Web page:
- If slavery was a neutral thing for most colonials and early Americans, the Founding Fathers are on record with a position. On the one end Benjamin Franklin and Alexander Hamilton were against it; in the middle Thomas Jefferson, while believing that enslaved blacks should be free, also believed they were inferior — and never found a way to divorce himself and his way of life from his Monticello plantation and his
little mountainof slavery.
There is a more nuanced middle inhabited by James Madison — slave-owner, political philosopher and practical repositioner,
three-fifths-er, and Father of the Constitution — who truly believed that Africans were equal to whites yet never found a way to let go of the
peculiar institutionenjoyed by the South. See Noah Feldman on James Madison’s Lessons in Racism (29-Oct-2017) for a look at Madison and his evolving political positions vs. his unchanging personal one.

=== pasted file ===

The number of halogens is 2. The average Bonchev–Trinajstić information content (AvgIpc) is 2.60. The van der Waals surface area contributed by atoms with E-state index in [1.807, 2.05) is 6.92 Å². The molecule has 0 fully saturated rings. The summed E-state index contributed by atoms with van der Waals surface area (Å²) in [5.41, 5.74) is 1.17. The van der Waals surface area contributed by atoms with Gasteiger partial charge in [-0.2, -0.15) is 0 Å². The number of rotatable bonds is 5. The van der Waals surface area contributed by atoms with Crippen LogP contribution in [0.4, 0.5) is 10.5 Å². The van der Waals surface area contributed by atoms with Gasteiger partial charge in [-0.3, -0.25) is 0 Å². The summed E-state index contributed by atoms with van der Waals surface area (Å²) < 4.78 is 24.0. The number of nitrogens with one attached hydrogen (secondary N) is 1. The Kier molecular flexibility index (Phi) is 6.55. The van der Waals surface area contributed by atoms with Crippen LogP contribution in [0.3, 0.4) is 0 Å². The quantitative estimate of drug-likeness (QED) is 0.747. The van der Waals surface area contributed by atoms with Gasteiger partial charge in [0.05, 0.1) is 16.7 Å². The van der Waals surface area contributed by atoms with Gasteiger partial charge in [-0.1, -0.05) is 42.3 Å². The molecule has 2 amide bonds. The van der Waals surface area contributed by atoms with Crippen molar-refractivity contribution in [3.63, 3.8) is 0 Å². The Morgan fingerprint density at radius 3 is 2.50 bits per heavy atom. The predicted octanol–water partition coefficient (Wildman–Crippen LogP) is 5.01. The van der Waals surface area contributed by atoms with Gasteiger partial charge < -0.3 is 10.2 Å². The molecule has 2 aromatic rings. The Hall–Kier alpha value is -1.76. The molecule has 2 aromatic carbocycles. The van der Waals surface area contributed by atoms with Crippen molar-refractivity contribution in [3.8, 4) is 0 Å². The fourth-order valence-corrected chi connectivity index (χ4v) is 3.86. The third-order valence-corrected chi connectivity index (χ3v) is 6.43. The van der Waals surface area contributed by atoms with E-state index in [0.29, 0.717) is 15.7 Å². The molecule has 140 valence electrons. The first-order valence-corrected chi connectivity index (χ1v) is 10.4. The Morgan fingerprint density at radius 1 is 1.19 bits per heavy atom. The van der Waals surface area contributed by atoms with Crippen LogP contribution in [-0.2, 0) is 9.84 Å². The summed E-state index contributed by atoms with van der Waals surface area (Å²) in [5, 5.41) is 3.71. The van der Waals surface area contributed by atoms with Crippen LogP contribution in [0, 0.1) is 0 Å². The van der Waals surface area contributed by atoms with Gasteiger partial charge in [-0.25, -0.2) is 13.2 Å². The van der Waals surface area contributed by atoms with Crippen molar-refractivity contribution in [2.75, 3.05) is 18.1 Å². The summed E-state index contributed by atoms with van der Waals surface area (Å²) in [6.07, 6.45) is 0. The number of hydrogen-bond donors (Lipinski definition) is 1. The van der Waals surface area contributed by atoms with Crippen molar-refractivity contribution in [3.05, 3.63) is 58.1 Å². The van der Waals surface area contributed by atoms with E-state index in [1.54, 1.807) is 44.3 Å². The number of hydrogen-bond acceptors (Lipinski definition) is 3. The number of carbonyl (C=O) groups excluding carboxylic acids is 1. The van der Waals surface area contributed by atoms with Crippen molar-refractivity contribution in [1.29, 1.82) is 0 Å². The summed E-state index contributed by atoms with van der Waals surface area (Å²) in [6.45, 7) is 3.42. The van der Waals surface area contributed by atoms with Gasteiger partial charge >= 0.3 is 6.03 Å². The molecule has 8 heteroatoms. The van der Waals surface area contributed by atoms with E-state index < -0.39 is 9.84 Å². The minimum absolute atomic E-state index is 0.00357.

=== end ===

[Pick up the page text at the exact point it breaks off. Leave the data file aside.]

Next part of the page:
Madison's Lessons in Racism
The Revolutionary leaders never intended to create an original and peculiar indigenous culture. Despite all their talk of American exceptionalism and American virtue in contrast with European corruption, they were seeking not to cut themselves off from Europe’s cultural heritage but to embrace it and in fact to fulfill it. It is a mistake to view America’s post-Revolutionary emulation of Europe as a legacy of helpless dependence passed on from colonial days. Americans imitated European styles and forms not because in their naïveté they could nothing else but because they wanted to.... Their revolution was very much an international affair, an attempt to fulfill the cosmopolitan dreams of the Enlightenment.